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    The question was recently closed.

    I think it has potential, and have voted for it to be reopened.

    Having spent some time playing with fast growing hierarchies, I see why the OP struggles trying to comprehend the magnitudes involved. On the other hand, there are mathematical reasons why these large numbers become harder and harder to grasp (as more and more induction is needed to prove that functions in fast growing hierarchies are total).

    H. Friedman has some interesting comments about "large finite numbers". In the paper of that name, for example, he talks about the Ackermann hierarchy A_n and says that k=A_5(5) is "incomprehensibly large". Since the number A_k(k) is claimed as an upper bound for what he calls n(3) (see page 7 in ), we may actually want to come to terms with these incomprehensible magnitudes.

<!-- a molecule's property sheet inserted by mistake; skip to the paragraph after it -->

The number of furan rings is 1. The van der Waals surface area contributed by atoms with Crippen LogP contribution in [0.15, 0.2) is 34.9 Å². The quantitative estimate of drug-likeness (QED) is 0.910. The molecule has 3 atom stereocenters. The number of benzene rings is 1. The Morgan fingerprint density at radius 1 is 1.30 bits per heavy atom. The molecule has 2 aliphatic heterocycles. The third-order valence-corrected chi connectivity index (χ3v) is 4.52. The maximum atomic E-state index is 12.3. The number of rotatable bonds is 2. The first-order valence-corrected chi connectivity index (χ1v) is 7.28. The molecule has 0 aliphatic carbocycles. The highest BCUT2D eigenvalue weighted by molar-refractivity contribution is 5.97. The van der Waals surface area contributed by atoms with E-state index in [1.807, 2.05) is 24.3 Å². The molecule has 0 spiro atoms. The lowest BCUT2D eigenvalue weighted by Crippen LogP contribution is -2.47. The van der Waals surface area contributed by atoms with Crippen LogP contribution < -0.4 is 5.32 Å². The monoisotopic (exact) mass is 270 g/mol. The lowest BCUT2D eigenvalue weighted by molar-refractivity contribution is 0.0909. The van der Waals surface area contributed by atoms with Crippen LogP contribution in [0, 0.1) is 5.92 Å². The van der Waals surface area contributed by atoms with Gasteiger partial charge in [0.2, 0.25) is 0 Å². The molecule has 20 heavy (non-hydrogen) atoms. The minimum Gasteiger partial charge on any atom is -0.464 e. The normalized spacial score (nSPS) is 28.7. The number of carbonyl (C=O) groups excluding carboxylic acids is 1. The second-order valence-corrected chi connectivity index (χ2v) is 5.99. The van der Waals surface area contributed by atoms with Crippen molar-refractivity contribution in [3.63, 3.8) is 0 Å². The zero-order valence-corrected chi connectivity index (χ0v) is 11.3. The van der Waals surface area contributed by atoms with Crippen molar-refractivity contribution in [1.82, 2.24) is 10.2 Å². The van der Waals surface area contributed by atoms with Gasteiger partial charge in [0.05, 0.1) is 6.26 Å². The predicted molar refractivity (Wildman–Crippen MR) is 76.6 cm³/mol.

The question gives us a chance to see explanations that may help us with such a task.
    • CommentAuthorgrp
    • CommentTimeDec 17th 2012
    I think the question is morally (if not technically) a duplicate of other MathOverflow
    questions, and that those questions instead should be resurrected. is one
    where I suggested a comparison with some numbers Harvey Friedman proposed.

    If you want to make a brand new question that covers a particular aspect left
    out of the present questions, I encourage you to do so after you have convinced
    yourself that it is not addressed in an extant MathOverflow question.

    Gerhard "Ask Me About System Design" Paseman, 2012.12.17
    Hmm... I had forgotten about that one. (But while we are at it, would a moderator please edit the sweary deleted answer so 10K people don't have to suffer it?)

    @Andres: done.

    Edit: I see now that even editing deleted answers bumps the question.

    Thank you, Scott. :-)